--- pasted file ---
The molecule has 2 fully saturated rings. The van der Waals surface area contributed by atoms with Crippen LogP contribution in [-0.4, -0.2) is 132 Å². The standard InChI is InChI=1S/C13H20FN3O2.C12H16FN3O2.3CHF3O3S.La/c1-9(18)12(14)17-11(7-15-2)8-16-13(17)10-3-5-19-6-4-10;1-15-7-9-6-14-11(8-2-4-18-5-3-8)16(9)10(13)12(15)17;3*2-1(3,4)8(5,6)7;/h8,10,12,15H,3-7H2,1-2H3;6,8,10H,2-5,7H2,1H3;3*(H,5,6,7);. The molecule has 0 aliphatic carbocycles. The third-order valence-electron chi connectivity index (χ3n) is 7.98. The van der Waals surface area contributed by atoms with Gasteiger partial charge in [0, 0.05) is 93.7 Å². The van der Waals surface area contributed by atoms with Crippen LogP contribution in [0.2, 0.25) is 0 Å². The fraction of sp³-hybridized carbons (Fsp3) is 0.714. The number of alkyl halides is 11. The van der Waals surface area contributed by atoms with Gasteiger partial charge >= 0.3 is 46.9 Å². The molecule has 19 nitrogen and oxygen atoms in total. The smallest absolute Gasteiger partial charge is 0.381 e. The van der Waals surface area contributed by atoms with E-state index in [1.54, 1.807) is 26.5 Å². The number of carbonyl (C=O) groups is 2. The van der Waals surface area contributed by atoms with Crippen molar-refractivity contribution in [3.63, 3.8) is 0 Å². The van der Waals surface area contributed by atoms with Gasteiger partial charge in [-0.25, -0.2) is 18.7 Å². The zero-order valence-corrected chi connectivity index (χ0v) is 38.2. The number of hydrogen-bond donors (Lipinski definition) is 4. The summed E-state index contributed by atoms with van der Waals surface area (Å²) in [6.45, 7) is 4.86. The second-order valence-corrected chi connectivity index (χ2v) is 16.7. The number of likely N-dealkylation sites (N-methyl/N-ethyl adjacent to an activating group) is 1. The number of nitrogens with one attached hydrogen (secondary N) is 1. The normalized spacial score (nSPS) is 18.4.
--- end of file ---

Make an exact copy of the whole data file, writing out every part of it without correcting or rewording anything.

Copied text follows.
The molecule has 2 fully saturated rings. The van der Waals surface area contributed by atoms with Crippen LogP contribution in [-0.4, -0.2) is 132 Å². The standard InChI is InChI=1S/C13H20FN3O2.C12H16FN3O2.3CHF3O3S.La/c1-9(18)12(14)17-11(7-15-2)8-16-13(17)10-3-5-19-6-4-10;1-15-7-9-6-14-11(8-2-4-18-5-3-8)16(9)10(13)12(15)17;3*2-1(3,4)8(5,6)7;/h8,10,12,15H,3-7H2,1-2H3;6,8,10H,2-5,7H2,1H3;3*(H,5,6,7);. The molecule has 0 aliphatic carbocycles. The third-order valence-electron chi connectivity index (χ3n) is 7.98. The van der Waals surface area contributed by atoms with Gasteiger partial charge in [0, 0.05) is 93.7 Å². The van der Waals surface area contributed by atoms with Crippen LogP contribution in [0.2, 0.25) is 0 Å². The fraction of sp³-hybridized carbons (Fsp3) is 0.714. The number of alkyl halides is 11. The van der Waals surface area contributed by atoms with Gasteiger partial charge >= 0.3 is 46.9 Å². The molecule has 19 nitrogen and oxygen atoms in total. The smallest absolute Gasteiger partial charge is 0.381 e. The van der Waals surface area contributed by atoms with E-state index in [1.54, 1.807) is 26.5 Å². The number of carbonyl (C=O) groups is 2. The van der Waals surface area contributed by atoms with Crippen molar-refractivity contribution in [3.63, 3.8) is 0 Å². The van der Waals surface area contributed by atoms with Gasteiger partial charge in [-0.25, -0.2) is 18.7 Å². The zero-order valence-corrected chi connectivity index (χ0v) is 38.2. The number of hydrogen-bond donors (Lipinski definition) is 4. The summed E-state index contributed by atoms with van der Waals surface area (Å²) in [6.45, 7) is 4.86. The second-order valence-corrected chi connectivity index (χ2v) is 16.7. The number of likely N-dealkylation sites (N-methyl/N-ethyl adjacent to an activating group) is 1. The number of nitrogens with one attached hydrogen (secondary N) is 1. The normalized spacial score (nSPS) is 18.4.